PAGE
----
Beware potential income claims, warns ACCC

By Sarah Stowe | 29 Oct 2015 View comments

Potential franchisees are being warned by the Australian Competition and Consumer Commission to take steps to substantiate franchisor claims about income levels.

The ACCC has received a number of complaints from franchisees alleging franchisors' minimum income guarantees did not eventuate, with their businesses bringing in litte or no income.

Many of the complaints are from within the cleaning and home services industry.

Acting ACCC chairman Michael Schaper said "The ACCC is investigating whether a number of franchisors in this industry engaged in misleading or deceptive conduct by making claims about potential earnings.

"Franchisors must have a reasonable bases for making all income representations to potential franchisees."

There can be severe financial penalties for franchisors found to be misrepresenting a potential franchise income, with fines of up to $1.1 million per contravention.

"The ACCC is particularly concerned by franchisors which appear to target people from non-English spekaing backgrounds who may not fully understand the agreements they are entering into," said Schaper.

How to get it right

"The ACCC strongly encourages anyone who is thinking about buying a franchise to talk to other franchisees – ask if they are earning as much as they expected.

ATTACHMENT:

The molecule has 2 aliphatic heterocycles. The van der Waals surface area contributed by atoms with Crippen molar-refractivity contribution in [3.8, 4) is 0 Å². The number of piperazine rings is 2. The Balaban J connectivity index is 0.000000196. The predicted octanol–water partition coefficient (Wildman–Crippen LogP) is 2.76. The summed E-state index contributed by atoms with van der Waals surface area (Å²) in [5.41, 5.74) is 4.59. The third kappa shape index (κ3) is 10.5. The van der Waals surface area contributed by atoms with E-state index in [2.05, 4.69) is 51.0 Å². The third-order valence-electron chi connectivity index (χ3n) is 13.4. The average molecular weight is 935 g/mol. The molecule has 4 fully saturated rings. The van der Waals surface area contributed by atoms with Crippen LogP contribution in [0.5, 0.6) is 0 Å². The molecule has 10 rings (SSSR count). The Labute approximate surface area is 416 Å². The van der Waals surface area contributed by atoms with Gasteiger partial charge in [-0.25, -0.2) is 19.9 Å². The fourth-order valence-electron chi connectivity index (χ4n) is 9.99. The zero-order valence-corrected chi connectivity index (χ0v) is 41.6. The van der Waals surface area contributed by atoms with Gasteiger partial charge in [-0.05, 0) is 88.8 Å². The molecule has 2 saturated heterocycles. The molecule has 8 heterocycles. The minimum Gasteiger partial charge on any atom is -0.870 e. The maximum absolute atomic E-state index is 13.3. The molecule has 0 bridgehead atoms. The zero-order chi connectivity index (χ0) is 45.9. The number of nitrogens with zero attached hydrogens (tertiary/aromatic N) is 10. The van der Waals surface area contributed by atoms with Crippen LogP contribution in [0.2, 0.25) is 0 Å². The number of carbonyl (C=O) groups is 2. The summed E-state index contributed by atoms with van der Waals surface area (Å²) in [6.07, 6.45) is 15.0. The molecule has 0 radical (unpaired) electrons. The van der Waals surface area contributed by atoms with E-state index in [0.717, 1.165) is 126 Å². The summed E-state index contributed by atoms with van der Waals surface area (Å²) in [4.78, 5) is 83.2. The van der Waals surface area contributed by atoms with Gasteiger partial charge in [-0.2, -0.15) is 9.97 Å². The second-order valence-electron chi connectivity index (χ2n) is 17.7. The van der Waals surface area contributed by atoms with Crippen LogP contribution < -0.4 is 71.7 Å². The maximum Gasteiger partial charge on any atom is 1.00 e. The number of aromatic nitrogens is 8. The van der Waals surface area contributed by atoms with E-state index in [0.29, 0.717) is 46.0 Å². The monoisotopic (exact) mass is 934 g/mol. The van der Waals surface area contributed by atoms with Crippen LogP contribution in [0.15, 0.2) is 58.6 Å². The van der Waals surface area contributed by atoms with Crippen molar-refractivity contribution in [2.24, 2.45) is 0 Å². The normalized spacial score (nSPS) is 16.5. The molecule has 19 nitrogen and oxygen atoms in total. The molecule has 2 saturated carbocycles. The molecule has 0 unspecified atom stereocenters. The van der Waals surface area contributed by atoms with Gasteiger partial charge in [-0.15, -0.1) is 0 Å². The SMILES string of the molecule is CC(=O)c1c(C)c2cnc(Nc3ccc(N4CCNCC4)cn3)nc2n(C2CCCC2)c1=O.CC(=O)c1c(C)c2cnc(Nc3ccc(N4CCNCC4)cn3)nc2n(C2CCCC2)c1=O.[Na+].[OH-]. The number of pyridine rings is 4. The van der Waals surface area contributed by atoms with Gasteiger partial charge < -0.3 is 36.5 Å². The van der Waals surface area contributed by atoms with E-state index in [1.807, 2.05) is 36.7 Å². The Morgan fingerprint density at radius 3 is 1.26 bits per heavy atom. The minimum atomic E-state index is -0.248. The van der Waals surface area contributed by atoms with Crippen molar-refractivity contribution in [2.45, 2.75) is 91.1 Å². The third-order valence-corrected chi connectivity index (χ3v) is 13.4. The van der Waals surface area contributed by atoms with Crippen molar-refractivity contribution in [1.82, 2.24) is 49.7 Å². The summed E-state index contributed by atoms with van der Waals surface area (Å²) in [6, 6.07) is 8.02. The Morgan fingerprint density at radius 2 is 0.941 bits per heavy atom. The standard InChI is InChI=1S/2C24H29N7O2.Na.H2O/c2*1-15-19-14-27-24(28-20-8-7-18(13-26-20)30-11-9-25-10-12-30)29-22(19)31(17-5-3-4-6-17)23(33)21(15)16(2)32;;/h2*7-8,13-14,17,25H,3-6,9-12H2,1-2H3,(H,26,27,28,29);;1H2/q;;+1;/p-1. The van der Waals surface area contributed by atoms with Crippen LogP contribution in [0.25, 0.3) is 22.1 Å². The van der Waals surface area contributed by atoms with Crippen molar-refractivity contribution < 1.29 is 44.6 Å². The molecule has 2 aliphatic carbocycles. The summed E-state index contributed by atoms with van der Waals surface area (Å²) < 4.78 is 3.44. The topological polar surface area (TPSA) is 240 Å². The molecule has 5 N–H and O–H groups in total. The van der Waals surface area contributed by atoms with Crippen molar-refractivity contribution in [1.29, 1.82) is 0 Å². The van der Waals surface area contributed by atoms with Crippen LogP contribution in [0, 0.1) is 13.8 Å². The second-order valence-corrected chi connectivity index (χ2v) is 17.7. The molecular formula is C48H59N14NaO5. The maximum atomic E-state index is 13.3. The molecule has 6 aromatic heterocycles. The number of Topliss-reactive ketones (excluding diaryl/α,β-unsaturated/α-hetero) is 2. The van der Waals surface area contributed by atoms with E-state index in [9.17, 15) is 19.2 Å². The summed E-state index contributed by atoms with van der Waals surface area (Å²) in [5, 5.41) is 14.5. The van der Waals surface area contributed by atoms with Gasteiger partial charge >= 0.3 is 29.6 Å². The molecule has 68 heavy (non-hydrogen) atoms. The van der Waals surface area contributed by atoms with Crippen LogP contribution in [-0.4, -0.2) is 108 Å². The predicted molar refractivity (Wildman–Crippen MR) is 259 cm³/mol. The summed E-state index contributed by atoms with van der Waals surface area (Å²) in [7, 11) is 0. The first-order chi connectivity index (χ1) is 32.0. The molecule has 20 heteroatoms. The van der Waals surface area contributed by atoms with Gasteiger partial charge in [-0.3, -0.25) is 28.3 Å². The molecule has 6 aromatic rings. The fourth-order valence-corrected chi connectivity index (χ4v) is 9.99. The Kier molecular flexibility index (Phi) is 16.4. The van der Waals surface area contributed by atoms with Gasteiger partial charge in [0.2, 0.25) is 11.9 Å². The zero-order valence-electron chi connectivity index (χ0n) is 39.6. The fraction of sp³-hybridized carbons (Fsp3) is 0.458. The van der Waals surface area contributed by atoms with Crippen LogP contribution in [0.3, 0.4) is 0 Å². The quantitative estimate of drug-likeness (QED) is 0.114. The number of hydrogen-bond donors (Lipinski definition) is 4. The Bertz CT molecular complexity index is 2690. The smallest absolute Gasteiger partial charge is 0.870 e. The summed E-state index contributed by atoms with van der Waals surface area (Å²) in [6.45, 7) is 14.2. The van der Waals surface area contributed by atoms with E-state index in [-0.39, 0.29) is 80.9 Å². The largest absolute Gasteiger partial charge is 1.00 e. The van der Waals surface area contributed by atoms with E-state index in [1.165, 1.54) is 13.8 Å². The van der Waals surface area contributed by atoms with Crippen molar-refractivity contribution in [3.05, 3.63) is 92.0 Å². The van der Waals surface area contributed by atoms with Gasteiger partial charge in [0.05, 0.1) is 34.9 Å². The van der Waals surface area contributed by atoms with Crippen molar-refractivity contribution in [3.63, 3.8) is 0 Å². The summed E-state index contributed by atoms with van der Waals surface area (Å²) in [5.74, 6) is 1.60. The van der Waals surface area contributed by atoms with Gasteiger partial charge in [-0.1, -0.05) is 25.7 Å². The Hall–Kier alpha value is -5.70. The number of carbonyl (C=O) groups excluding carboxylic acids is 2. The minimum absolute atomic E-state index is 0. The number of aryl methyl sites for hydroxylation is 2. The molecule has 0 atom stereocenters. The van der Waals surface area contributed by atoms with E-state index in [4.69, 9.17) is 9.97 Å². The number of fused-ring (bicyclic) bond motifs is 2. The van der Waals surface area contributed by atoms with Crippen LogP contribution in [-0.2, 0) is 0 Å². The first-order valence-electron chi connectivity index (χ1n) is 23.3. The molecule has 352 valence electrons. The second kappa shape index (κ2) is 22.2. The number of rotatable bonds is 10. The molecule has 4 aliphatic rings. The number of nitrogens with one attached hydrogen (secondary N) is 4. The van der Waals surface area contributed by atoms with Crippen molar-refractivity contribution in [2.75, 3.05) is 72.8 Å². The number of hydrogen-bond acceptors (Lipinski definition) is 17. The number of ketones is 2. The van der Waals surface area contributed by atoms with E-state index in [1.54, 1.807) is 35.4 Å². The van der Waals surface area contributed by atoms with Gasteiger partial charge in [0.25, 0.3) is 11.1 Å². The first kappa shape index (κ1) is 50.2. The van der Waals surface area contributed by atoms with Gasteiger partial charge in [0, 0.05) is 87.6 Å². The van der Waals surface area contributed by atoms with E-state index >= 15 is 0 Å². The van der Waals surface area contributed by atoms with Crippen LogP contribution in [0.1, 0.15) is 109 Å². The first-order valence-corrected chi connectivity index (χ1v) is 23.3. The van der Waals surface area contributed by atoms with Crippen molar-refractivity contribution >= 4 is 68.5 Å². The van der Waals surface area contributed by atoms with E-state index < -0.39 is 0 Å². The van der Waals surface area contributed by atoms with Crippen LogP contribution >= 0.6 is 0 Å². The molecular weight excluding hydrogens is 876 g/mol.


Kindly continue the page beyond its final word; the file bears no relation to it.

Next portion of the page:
"You should also discuss your franchise agreement with a lawyer and an accountant. If you don't understand it, don't sign it," said Schaper.

You can check out a free online education program funded by the ACCC and run by Griffith University to help prospective franchisees make informed decisions.

5 top tips

  1. Beware of promises that you will earn a guaranteed income, as well as 'get rich quick' schemes that claim you can make large amounts of money with little effort 
  2. If the franchisor makes verbal claims, ask them to confirm those claims in writing
  3. Get advice from a lawyer and accountant before entering into a franchising agreement or handing over any money
  4. Speak to existing and past franchisees. Their contact details should be in the disclosure document that the franchisor is required to give you before you enter into your agreement
  5. Know your cooling-off rights: you can terminate an agreement within seven days of entering into it or making any payment under it, whichever occurs earlier

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